Corvisa Execs Share Contact Center Insight
A look at three contact center trends and how they impact enterprise decisions
Cloud communications provider Corvisa last week named three "seasoned technology leaders" as SVPs for global channel sales, enterprise sales, and customer excellence. I had a chance to catch up with one of them, Jon Heaps, the new head of channel sales, along with Matt Lautz, president and CIO, for a conversation about the challenges companies face in choosing cloud-based contact center solution providers.
As we talked, the following three themes emerged.
Contact Center Is Different
As I've been following contact center marketing as an analyst for 25 years now, I'm still amazed when companies forget this point. Being successful selling contact center is different from being successful selling business communications services for several reasons. Foremost among them, the decision maker is less likely to be an IT professional. Contact center was the first and continues to be the communications application most likely to be purchased or highly influenced by business owners -- e.g., marketing or customer service professionals. That makes it more similar to selling an enterprise application, like CRM, than to selling routers and switches.
What this means for the enterprise decision maker: You want to find a provider that understands the very special communications needs of a contact center. Corvisa, a relative newcomer to the contact center market, is boosting its level of expertise with two of the three executives just added, as each has spent time working for cloud contact center provider inContact. Heaps, for example, spent 11 years there working in sales and supporting channel partners.
Network Connectivity Is Pivotal
Many like to compare SaaS-based communications applications to enterprise software, notably Salesforce. Everyone uses Salesforce in the cloud so why not communications? ...or so the argument goes. But as vital as CRM and sales automation data is to a business, it is not real-time communications. A couple of seconds of delay uploading your latest meeting notes to Salesforce is an annoyance, but a few seconds of dead air on a contact center call can lead to a hang up, a callback... and a disgruntled customer.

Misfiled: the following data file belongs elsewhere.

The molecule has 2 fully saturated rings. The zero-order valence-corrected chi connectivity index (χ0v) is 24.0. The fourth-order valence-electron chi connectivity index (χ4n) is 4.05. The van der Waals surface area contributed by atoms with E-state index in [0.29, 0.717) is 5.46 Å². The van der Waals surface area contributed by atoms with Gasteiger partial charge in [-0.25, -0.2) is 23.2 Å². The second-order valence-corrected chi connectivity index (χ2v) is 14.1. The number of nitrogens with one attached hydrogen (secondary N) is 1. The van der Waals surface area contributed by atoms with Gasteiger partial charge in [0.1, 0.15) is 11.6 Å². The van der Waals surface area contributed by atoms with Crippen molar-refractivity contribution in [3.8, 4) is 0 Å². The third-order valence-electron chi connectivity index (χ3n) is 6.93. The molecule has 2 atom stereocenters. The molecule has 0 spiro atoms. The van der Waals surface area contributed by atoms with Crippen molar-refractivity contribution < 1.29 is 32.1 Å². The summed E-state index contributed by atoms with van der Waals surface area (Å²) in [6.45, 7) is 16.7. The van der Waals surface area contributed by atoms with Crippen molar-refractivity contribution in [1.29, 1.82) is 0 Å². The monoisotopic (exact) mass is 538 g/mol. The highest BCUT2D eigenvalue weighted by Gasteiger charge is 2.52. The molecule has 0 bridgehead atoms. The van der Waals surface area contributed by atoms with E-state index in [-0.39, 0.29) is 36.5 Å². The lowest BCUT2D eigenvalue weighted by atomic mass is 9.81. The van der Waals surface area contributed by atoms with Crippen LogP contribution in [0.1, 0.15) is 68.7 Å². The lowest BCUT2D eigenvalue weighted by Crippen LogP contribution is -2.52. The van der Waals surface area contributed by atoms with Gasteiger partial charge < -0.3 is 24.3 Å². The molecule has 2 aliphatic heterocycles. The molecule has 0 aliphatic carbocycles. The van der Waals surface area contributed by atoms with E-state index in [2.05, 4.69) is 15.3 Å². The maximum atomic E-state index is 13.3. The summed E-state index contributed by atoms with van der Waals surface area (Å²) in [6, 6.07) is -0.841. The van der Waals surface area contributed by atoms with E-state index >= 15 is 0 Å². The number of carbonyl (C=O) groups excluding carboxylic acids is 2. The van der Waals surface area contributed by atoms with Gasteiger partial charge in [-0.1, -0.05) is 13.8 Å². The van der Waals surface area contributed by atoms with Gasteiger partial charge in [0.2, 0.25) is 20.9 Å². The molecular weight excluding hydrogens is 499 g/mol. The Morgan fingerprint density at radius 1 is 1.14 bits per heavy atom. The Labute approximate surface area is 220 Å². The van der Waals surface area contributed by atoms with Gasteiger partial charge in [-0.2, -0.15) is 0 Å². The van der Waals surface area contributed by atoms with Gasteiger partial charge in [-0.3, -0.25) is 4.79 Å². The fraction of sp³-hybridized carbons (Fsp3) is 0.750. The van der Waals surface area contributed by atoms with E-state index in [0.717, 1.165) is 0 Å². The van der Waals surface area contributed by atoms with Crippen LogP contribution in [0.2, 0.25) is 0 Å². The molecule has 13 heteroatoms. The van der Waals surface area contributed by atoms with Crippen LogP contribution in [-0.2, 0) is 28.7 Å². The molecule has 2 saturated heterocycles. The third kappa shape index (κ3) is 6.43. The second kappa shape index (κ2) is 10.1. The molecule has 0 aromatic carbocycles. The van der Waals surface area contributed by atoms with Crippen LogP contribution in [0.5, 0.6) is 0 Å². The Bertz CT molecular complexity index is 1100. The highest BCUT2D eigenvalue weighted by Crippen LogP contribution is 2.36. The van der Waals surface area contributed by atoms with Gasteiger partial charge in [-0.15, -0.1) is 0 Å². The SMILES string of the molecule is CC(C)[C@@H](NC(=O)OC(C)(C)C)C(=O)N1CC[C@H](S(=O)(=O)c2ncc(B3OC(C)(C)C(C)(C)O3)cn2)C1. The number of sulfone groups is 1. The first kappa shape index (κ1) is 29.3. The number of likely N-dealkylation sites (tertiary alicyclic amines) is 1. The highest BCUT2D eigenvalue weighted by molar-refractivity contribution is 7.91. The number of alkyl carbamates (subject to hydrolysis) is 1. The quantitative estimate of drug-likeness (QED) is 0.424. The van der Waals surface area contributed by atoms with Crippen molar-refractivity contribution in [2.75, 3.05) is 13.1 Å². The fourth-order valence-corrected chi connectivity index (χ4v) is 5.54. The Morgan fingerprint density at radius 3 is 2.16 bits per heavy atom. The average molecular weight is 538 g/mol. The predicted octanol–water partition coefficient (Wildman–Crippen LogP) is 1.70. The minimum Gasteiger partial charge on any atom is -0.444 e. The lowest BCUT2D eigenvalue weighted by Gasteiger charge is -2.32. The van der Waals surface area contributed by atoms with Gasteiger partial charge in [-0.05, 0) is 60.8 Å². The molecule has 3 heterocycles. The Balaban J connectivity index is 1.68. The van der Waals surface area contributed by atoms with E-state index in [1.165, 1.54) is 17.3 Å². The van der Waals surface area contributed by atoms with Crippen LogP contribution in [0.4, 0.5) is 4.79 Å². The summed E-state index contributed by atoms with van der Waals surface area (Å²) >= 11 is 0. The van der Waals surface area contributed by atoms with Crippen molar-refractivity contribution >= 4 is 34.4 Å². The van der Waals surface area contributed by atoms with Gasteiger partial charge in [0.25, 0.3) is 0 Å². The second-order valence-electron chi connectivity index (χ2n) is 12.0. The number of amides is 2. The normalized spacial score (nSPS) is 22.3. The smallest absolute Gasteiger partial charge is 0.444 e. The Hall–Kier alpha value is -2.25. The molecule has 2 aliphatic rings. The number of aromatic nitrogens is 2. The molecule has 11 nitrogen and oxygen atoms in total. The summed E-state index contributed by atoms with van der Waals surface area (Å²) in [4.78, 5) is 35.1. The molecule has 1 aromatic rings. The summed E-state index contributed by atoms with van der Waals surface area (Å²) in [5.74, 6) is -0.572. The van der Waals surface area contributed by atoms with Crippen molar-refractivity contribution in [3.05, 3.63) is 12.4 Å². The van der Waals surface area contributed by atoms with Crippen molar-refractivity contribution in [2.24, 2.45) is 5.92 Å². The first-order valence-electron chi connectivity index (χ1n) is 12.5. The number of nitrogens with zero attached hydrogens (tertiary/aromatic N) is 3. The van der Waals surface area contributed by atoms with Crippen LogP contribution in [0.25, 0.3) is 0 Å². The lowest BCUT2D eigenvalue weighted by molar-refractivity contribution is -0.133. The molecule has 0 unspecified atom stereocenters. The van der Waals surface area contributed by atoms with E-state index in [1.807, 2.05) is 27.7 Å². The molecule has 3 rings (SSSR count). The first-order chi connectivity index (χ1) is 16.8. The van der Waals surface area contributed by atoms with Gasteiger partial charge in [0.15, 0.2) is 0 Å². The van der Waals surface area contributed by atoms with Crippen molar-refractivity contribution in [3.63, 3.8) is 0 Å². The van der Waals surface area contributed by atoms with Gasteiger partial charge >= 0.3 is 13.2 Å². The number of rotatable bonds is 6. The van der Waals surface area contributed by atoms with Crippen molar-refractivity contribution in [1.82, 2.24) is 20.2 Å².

Heaps worked at Baby Bell Qwest (now part of CenturyLink) earlier in his career, and in his channel recruitment he has placed an emphasis on carrier sales channels -- e.g., communications master agency Intellisys. This kind of channel partner knows the intricacies -- and the many idiosyncrasies -- of implementing the carrier services required for cloud contact center solutions.
In our conversation, Lautz spoke to the importance of the network: "We're a telecom company selling software."
What this means for the enterprise decision maker: You should be comfortable that your solution provider and its implementation team knows the ins and outs of ordering and deploying the services needed to get a contact center in the cloud application up and running in a timely way.
One-Stop CC/UC Cloud Shopping: the Next Big Thing?
When we spoke, Heaps described a recent sales opportunity in which the customer was choosing between Corvisa and one other vendor. In the head-to-head competition, both firms had solid contact center solutions but Corivsa won the business. One reason? The company wanted to deploy communications services and contact center in the cloud, and Corvisa can offer both from a single platform.
While the past few years have seen cloud contact center being deployed at a steadily increasing rate, the next few may see the need for vendors to have a combined UC and contact center cloud offer. RingCentral's recent partnership with inContact, 8x8's investments in contact center, and Interactive Intelligence's PureCloud Communicate application are additional proof points that cloud UC and contact center are coming together.
What this means for the enterprise decision maker: As you look to choose a cloud contact center vendor, investigate the firm's offerings or partnerships for UC as well. These two application areas appear on the precipice of convergence.